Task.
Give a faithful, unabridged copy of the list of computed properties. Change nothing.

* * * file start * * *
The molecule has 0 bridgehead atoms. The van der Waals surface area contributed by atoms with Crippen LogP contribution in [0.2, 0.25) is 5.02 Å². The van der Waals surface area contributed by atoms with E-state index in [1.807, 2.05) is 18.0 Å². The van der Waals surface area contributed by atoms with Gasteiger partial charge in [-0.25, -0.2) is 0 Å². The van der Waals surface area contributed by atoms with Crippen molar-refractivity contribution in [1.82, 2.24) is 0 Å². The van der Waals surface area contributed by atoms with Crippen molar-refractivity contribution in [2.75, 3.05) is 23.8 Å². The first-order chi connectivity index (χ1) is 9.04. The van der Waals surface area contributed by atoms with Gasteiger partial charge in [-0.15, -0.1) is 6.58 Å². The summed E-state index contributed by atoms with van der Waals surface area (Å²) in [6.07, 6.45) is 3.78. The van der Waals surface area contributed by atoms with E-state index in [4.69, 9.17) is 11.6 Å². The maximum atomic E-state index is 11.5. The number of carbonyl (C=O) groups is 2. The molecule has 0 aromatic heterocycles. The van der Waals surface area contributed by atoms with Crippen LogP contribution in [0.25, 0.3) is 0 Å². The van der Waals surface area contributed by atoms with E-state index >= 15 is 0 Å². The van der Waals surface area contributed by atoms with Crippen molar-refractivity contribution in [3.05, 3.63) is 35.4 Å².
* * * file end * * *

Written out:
The molecule has 0 bridgehead atoms. The van der Waals surface area contributed by atoms with Crippen LogP contribution in [0.2, 0.25) is 5.02 Å². The van der Waals surface area contributed by atoms with E-state index in [1.807, 2.05) is 18.0 Å². The van der Waals surface area contributed by atoms with Gasteiger partial charge in [-0.25, -0.2) is 0 Å². The van der Waals surface area contributed by atoms with Crippen molar-refractivity contribution in [1.82, 2.24) is 0 Å². The van der Waals surface area contributed by atoms with Crippen molar-refractivity contribution in [2.75, 3.05) is 23.8 Å². The first-order chi connectivity index (χ1) is 9.04. The van der Waals surface area contributed by atoms with Gasteiger partial charge in [-0.15, -0.1) is 6.58 Å². The summed E-state index contributed by atoms with van der Waals surface area (Å²) in [6.07, 6.45) is 3.78. The van der Waals surface area contributed by atoms with E-state index in [4.69, 9.17) is 11.6 Å². The maximum atomic E-state index is 11.5. The number of carbonyl (C=O) groups is 2. The molecule has 0 aromatic heterocycles. The van der Waals surface area contributed by atoms with Crippen LogP contribution in [0.25, 0.3) is 0 Å². The van der Waals surface area contributed by atoms with E-state index >= 15 is 0 Å². The van der Waals surface area contributed by atoms with Crippen molar-refractivity contribution in [3.05, 3.63) is 35.4 Å².